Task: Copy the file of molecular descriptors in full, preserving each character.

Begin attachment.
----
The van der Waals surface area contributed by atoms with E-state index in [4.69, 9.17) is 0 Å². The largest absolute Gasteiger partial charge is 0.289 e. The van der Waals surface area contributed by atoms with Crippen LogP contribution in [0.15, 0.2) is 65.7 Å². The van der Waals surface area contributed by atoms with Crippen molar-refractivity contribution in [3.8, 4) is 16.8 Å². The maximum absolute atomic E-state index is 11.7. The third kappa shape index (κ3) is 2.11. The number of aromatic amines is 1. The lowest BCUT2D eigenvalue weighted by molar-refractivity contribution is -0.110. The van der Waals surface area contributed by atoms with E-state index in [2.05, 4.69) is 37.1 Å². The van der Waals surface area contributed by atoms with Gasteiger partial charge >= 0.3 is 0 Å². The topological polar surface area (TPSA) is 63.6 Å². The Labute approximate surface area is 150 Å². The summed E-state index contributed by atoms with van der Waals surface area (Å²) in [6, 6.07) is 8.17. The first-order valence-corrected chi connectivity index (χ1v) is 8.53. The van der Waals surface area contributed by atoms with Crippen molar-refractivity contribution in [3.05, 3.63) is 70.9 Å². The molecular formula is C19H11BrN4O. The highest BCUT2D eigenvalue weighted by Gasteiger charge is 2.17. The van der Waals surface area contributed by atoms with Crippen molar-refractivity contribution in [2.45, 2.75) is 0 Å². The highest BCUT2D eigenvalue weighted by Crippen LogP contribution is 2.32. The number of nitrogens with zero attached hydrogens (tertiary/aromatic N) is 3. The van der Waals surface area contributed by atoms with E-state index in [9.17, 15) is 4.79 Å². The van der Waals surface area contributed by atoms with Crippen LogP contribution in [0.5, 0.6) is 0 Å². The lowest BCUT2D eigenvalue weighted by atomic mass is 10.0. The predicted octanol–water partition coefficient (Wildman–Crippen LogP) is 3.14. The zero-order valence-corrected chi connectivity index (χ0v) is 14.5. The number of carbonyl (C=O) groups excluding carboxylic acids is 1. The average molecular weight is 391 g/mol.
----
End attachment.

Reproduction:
The van der Waals surface area contributed by atoms with E-state index in [4.69, 9.17) is 0 Å². The largest absolute Gasteiger partial charge is 0.289 e. The van der Waals surface area contributed by atoms with Crippen LogP contribution in [0.15, 0.2) is 65.7 Å². The van der Waals surface area contributed by atoms with Crippen molar-refractivity contribution in [3.8, 4) is 16.8 Å². The maximum absolute atomic E-state index is 11.7. The third kappa shape index (κ3) is 2.11. The number of aromatic amines is 1. The lowest BCUT2D eigenvalue weighted by molar-refractivity contribution is -0.110. The van der Waals surface area contributed by atoms with E-state index in [2.05, 4.69) is 37.1 Å². The van der Waals surface area contributed by atoms with Gasteiger partial charge >= 0.3 is 0 Å². The topological polar surface area (TPSA) is 63.6 Å². The Labute approximate surface area is 150 Å². The summed E-state index contributed by atoms with van der Waals surface area (Å²) in [6, 6.07) is 8.17. The first-order valence-corrected chi connectivity index (χ1v) is 8.53. The van der Waals surface area contributed by atoms with Crippen molar-refractivity contribution in [3.05, 3.63) is 70.9 Å². The molecular formula is C19H11BrN4O. The highest BCUT2D eigenvalue weighted by Gasteiger charge is 2.17. The van der Waals surface area contributed by atoms with Crippen molar-refractivity contribution in [2.45, 2.75) is 0 Å². The highest BCUT2D eigenvalue weighted by Crippen LogP contribution is 2.32. The number of nitrogens with zero attached hydrogens (tertiary/aromatic N) is 3. The van der Waals surface area contributed by atoms with E-state index in [9.17, 15) is 4.79 Å². The van der Waals surface area contributed by atoms with Crippen LogP contribution in [0.5, 0.6) is 0 Å². The lowest BCUT2D eigenvalue weighted by atomic mass is 10.0. The predicted octanol–water partition coefficient (Wildman–Crippen LogP) is 3.14. The zero-order valence-corrected chi connectivity index (χ0v) is 14.5. The number of carbonyl (C=O) groups excluding carboxylic acids is 1. The average molecular weight is 391 g/mol.